Positive Changes to Fishing Regulations Announced17 June 2013
NEW ZEALAND - Changes to regulatory controls of some of New Zealand’s most valuable fisheries, including a decision to extend consultation on the Otago/Southland Paua fisheries review has been announced.
“I have decided there needs to further consultation on proposals to review commercial fishing restrictions in the Otago and Southland Paua fishery," said Primary Industries Minister Nathan Guy.
“The importance of this fishery to recreational users has been made very clear over the past few months.
“I have instructed the Ministry for Primary Industries to organise a process to work with all stakeholders and provide me with further recommendations on this issue in the next few months. I encourage all stakeholders to work together to reach a constructive solution.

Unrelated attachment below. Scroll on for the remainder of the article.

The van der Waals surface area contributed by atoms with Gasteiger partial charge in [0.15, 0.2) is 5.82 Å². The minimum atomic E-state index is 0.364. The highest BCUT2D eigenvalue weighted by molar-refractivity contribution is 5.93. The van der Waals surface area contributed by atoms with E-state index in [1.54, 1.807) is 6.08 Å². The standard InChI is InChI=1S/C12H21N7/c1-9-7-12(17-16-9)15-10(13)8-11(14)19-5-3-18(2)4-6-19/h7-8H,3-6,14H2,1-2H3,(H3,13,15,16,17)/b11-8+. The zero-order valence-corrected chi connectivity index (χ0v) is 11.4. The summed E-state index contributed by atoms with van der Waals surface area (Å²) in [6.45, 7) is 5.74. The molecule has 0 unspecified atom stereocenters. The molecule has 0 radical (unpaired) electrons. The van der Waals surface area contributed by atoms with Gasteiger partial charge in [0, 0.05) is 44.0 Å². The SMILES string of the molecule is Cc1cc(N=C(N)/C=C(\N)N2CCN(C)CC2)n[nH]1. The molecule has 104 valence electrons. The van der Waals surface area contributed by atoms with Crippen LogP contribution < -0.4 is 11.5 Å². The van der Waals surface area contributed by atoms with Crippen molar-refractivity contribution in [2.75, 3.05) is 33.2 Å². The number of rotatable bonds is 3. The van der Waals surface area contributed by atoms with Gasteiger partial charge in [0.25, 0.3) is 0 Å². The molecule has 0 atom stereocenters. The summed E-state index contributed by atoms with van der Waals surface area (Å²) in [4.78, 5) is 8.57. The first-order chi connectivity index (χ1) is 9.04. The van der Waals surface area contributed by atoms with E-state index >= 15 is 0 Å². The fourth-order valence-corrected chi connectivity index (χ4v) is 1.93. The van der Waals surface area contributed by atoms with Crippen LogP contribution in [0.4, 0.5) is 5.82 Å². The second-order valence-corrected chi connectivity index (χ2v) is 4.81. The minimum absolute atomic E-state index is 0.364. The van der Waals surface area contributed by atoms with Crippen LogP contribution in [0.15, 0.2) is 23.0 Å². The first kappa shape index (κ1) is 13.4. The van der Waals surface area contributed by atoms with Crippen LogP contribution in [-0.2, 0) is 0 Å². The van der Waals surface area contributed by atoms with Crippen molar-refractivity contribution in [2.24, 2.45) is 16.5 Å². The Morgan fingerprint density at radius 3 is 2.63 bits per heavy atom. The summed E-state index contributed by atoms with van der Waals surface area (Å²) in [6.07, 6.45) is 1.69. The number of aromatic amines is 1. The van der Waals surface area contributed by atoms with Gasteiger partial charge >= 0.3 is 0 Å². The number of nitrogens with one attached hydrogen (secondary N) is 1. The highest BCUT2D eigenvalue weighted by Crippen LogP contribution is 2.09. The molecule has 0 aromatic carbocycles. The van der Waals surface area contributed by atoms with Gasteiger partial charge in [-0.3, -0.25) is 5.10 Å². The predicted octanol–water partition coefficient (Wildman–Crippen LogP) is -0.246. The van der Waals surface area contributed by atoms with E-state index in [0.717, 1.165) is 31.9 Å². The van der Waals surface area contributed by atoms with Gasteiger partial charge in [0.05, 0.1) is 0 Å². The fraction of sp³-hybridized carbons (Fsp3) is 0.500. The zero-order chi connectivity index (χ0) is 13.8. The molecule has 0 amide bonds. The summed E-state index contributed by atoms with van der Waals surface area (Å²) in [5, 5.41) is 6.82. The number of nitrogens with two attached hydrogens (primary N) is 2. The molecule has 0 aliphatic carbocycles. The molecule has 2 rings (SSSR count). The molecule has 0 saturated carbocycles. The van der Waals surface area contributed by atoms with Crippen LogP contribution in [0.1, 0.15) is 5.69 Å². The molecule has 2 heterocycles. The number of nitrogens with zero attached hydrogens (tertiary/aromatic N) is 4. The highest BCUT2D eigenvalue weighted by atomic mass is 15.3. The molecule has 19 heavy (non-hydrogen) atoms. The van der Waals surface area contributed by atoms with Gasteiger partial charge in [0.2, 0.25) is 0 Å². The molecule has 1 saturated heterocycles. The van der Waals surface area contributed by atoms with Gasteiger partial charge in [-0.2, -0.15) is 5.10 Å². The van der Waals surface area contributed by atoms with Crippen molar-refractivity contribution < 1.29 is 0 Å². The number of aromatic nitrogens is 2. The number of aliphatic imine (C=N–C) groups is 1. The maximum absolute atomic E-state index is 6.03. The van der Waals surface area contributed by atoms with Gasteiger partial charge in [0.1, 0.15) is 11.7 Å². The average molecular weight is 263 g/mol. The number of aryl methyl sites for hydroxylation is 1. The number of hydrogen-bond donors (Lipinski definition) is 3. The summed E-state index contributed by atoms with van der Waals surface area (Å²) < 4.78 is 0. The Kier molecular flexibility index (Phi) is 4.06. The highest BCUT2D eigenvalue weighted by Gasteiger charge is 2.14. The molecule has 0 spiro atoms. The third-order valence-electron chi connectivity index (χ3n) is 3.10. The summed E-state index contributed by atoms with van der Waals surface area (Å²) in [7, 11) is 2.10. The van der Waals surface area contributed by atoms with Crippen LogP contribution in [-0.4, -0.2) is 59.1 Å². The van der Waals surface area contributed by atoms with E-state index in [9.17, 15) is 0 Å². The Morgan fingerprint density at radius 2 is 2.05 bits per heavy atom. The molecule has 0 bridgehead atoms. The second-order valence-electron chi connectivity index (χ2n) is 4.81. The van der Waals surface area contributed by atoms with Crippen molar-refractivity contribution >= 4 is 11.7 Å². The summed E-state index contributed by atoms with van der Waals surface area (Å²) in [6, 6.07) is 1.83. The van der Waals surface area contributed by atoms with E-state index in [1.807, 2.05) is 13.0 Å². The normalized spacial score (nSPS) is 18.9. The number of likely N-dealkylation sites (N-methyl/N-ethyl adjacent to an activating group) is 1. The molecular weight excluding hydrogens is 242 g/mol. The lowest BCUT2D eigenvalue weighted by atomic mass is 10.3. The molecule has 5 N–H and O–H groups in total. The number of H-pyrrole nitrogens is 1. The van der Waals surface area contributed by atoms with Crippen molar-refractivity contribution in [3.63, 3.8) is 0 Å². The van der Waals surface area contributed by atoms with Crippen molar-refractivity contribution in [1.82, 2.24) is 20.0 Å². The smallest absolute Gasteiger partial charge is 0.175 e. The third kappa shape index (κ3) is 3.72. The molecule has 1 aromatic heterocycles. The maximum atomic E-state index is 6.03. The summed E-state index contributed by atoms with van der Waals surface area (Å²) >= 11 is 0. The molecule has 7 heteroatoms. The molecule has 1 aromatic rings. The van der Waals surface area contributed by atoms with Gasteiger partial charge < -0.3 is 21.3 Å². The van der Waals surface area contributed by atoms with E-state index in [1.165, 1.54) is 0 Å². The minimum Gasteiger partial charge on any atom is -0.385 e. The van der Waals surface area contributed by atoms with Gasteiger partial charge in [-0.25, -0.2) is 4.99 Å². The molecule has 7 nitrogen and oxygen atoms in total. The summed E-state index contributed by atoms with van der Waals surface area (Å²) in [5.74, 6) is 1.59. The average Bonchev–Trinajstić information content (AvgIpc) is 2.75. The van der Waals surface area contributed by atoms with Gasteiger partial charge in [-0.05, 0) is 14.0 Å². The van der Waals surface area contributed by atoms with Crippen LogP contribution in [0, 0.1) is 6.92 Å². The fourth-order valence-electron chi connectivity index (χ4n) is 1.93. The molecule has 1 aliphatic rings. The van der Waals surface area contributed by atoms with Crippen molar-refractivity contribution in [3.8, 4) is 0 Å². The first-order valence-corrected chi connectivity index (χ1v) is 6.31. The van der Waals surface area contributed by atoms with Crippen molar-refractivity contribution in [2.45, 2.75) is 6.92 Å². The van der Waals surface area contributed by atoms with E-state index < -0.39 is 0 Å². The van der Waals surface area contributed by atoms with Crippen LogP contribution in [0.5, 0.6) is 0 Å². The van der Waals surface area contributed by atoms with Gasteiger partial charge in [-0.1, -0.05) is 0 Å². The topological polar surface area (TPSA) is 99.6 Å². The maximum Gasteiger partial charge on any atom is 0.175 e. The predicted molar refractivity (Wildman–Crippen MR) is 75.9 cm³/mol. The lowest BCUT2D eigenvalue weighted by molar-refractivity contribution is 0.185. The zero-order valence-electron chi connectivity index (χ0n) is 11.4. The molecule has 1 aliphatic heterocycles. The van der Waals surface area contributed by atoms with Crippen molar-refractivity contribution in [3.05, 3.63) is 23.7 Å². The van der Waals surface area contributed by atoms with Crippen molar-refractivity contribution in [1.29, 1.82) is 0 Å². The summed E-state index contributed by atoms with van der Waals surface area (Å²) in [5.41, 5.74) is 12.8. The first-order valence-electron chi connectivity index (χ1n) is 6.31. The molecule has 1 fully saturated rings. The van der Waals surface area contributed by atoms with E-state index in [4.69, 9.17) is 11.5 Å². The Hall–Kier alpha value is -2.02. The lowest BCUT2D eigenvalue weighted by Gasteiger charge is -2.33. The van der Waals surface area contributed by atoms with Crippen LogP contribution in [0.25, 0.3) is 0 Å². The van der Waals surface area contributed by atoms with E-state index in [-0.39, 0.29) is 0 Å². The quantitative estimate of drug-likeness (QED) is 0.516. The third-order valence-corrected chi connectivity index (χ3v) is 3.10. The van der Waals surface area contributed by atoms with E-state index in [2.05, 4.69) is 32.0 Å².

“I have also made changes to the rock lobster fishery which will streamline reporting and recordkeeping regulations, and remove unnecessary regulation in our most valuable export inshore fishery. The changes also have the potential to open up greater opportunities for domestic sales within New Zealand of this popular seafood.”
Other decisions in today’s announcement will see:
- Commercial divers being approved to use underwater breathing apparatus (UBA), under strict conditions, for horse mussels and sea cucumber. This will promote the development of these potentially valuable export shellfish fisheries.
- Chatham Island divers will also be allowed to use UBA when harvesting paua and kina.
- Further consultation regarding the use of underwater breathing apparatus in the mainland New Zealand commercial kina fishery.
- An increase in the number of rock lobster that can be taken by recreational fishers in parts of Fiordland to improve recreational fishing opportunities.
- A decrease in the number of mussels that can be taken by recreational fishers in the Maketu Taiapure area to ensure sustainability and uphold kaitiakitanga.
- A new destination code for commercial fishers to use when completing fishing returns to improve reporting of commercial fisheries.
TheFishSite News Desk